If you want a free online virus and malware scanner, look no further than VirusTotal. Unlike antivirus programs running on your computers and taking away viruses and malware after they have been installed, VirusTotal allows you to scan the URL of a file directly before opening it. Or, if you wanted, you could download the files first and then find out straight away how clean the file is that way.
Since VirusTotal is a free tool, many underestimate its powers: it has been owned by Google for over five years now, so it has got one of the biggest names in the business managing and maintaining it. Keeping the world happy and safe online is in Google’s best interest, and that’s likely got something to do with them offering everyone free access to this more-than-useful tool.
Not nearly enough people are aware of its existence though, and many of those who have heard of it do not use it because they never found out how to go about scanning the files. I blame the navigation of the website a little bit for that, and not enough websites covering it to their subscribers should shoulder much of the blame for the rest.
Using VirusTotal is the equivalent of 60+ different antivirus and antimalware tools bundled together. That means you would need to install 60 different tools from different companies to get the same amount of goods that you get from this one tool. In order words, it’s as powerful as they come.
The reasons for wanting to use VirusTotal are the same as why you want to run antivirus protection in general: the web is a great place, but there are also people out there doing things, usually, because it leads to them being able to make money one way or another, that can cause you harm. Most often this is done by hiding malware in bundles and other free files that you then unknowingly download—a big issue in recent times has been malware (adware in particular) hiding inside files that people think are torrents that they’re downloading, and often these torrent sites can even host sponsored links that are files with nothing but a healthy dose of adware.
You shouldn’t be thinking of VirusTotal as a substitute for antivirus protection either. You still want to be running Windows Defender if you’re on Windows 10 or another antivirus if you use another operating system. This is just another layer of protection that you can apply over the top of your existing protection because programs like Windows Defender aren’t stopping harmful files from being downloaded; they are hopefully detecting them when they scan the system periodically, so those files can be on your system between the period of you downloading them and when that period scan eventually begins.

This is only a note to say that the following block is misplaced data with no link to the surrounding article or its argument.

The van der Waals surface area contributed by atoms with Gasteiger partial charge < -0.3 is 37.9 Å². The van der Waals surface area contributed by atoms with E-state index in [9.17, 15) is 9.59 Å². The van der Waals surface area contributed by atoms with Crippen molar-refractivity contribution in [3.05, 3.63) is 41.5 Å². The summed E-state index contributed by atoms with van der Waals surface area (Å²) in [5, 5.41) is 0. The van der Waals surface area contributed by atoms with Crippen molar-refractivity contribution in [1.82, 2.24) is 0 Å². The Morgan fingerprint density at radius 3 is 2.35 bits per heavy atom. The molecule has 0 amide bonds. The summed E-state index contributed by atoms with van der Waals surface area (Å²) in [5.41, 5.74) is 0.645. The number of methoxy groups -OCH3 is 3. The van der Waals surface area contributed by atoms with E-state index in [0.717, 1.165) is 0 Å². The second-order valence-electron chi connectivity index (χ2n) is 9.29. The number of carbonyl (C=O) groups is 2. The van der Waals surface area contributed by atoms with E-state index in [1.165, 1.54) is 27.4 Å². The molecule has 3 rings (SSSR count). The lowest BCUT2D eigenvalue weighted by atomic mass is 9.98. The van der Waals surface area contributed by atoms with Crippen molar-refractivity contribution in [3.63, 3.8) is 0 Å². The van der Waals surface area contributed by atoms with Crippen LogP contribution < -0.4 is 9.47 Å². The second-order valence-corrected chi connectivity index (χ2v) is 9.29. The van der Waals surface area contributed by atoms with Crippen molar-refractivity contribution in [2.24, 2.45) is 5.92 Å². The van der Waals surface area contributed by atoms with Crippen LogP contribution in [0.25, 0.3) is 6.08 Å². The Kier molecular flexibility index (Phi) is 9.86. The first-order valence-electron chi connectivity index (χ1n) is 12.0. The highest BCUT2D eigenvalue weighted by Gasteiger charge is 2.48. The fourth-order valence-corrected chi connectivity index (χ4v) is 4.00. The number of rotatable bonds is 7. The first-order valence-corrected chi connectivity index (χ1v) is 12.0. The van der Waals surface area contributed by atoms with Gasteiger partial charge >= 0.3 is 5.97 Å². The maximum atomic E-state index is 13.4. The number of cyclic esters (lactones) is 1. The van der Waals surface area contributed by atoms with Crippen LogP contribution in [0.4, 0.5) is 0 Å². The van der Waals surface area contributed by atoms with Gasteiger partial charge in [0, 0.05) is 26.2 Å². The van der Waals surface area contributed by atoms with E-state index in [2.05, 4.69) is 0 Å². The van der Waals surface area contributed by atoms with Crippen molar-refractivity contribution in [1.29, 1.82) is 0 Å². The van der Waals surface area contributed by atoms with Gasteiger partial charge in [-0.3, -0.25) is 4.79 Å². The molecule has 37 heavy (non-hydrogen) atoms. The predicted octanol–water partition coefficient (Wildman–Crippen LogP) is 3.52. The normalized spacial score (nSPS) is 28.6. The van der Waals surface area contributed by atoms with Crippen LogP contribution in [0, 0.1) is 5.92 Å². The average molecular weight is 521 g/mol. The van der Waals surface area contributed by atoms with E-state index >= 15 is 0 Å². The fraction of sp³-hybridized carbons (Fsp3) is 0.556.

Upon my research, I found quite a few helpful videos—one of them by a man with roughly a 30-minute walkthrough analysis of VirusTotal. His pseudonym is Keen Buffer, and he deserves some credit for this article that I’ve put together. A point he wanted to make people aware of is that a lot of malware is coming from domains that are spelled similarly to the websites you want to visit. For instance, mistype facebook.com by one letter and all of a sudden you are on a webpage that is deceiving you into thinking that you are on the real Facebook website and you then begin to click away. I must admit that I consider myself pretty close to a web guru, being someone that visits websites nearly all day long, and I cannot say I stumble across these types of tricks very often myself. Part of the reason might be because the web browser does a pretty good job of keeping it in its memory bank and automatically spelling the rest of the works for me after I’ve done it a few times. Sometimes you’ll get a bunch of links that are advertising on these landing pages because they are owned by people and available to be purchased. These are called “parked” domains, and the ads give them a means of continuing to make money while it is being parked, which is important for sellers because you have to pay a yearly fee to hold onto a name. That’s not to say that what this man is suggesting is not the case for many websites out there. I just do not think it is a huge problem at the moment. Nonetheless, VirusTotal has a handy feature available where it will help you land on the correct webpages and domains when you misspell them. It does this by having an algorithm that can detect websites with similar names and directs you to those instead of the webpages and domains that do not have anything there. What’s more, it is particularly handy because it has people looking out for those domains that exist that do have malware and trying to catch you out, making sure those are ones you will not land on.